“Have a shot of whiskey — it’ll warm you up!” You’ve likely heard this advice (or something similar), but it’s one of the many alcohol myths you shouldn’t let fool you.
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You may think there’s no harm in gearing up for a winter tailgate with a few beers or having a warm whiskey before hitting the slopes. But these may not be the best pairings.
The cold, hard truth is that drinking alcohol when it’s frigid outside can be dangerous. Alcohol can give you a false sense of warming up while putting you at greater risk of cold exposure and other health issues.
“Alcohol and exposure to cold is a dangerous combination,” says emergency medicine specialist Thomas Waters, MD. “If you’re going to drink in cold weather, you should know how to prepare.”
So, does alcohol make you warm?
When drinking a beer or cocktail in the cold, you may feel your body warm up, your cheeks flush and even start to work up a sweat. But are you really raising your body temperature?
Here’s what happens when you’re having an alcoholic drink in the cold. When you drink alcohol, your blood vessels dilate, sending more blood to your skin. This dilation brings blood closer to the surface of your skin, which can create a sensation of warmth or flushing.
But in doing so, it’s also pulling heat away from your body’s core. The increased blood flow near your skin’s surface can create the sensation of warmth, but it doesn’t raise your body temperature.
The dangers of drinking alcohol in the cold may not be obvious to you. But that’s exactly why there’s a risk. Drinking affects your ability to key into your body’s temperature signals and heightens your risk for injuries.
Here are some risks associated with drinking alcohol in the cold:
While alcohol makes you feel warmer, you’re losing your body heat to the outside environment faster. “You’re turning on your radiator to send your heat out into the environment. You might feel warm, but it creates a dangerous situation,” explains Dr. Waters.
While it may help prevent frostbite in your fingers, sending blood to your skin takes it away from your core, heart, vital organs and brain. As a result, your body temperature drops.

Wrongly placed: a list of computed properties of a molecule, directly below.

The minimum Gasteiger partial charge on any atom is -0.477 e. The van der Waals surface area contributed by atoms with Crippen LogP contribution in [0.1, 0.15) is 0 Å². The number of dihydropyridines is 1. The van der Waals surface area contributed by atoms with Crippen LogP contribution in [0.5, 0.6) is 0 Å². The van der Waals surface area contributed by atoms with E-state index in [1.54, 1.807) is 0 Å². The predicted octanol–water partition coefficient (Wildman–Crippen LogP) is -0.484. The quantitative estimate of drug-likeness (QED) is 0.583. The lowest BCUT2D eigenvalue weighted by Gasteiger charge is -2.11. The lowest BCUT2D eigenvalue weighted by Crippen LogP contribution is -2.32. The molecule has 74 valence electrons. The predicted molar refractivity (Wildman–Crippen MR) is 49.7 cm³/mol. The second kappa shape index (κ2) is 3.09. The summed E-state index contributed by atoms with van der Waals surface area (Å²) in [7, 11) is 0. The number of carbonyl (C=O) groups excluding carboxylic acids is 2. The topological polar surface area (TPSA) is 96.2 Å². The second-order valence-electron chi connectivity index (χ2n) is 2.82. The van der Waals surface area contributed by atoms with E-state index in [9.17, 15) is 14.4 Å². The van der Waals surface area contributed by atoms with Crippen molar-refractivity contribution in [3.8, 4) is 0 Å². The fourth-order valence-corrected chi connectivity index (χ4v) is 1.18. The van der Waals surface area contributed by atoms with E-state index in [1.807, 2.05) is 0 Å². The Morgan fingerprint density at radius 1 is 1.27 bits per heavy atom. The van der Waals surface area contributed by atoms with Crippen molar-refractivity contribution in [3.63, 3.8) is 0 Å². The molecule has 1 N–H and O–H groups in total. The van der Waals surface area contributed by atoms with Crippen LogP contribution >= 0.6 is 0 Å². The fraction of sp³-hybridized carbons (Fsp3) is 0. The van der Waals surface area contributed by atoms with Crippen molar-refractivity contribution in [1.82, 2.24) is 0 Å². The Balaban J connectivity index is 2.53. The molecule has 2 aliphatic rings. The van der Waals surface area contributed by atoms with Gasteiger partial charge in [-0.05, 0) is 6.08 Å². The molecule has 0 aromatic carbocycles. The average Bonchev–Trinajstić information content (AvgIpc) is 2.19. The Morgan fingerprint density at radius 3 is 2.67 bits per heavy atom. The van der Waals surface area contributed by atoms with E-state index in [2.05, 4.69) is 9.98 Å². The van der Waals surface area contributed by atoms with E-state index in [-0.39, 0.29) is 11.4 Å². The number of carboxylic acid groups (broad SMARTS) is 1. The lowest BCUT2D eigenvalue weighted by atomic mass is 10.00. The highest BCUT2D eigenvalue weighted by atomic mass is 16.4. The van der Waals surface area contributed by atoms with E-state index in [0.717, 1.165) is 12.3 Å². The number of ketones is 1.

This is particularly dangerous if you have heart problems, as it can lead to increased heart rate, risk of arrhythmias and the masking of other cardiovascular symptoms.
Snow increases the danger as well. “If you get wet, you’ll lose heat 25 times faster,” Dr. Waters warns. And while your sober brain may think twice before, say, walking 5 miles on foot through a snowstorm, you may be more inclined to do it when you’re under the influence of alcohol.
Alcohol is a diuretic, which means the more you drink, the more frequently you’ll need to use the bathroom. You may also notice that in cold weather, you might not feel as thirsty, but your body still requires hydration.
“Alcohol causes you to urinate a lot, which speeds up dehydration,” Dr. Waters explains. “That, in turn, can make you more prone to hypothermia.” Dehydration can also make it harder for your body to regulate its temperature effectively.
While the safest option is to avoid drinking in the cold, if you choose to drink, Dr. Waters suggests following these tips to help keep yourself safe:
Most importantly, keep in mind that drinking excessively is what will get you in the most hot water. Binge drinking is a form of drinking that has many health risks — and there’s no exception for it even during the cold.
“Just remember — everything in moderation,” Dr. Waters stresses. “Having proper knowledge of the situation and preparing for it can keep you out of harm’s way.”
When drinking in any kind of extreme weather, you should be cautious and aware of all the risks involved. Be sure to stay safe, pace yourself and keep yourself warm and hydrated. Or just save your next drink for when you’re safe and toasty indoors.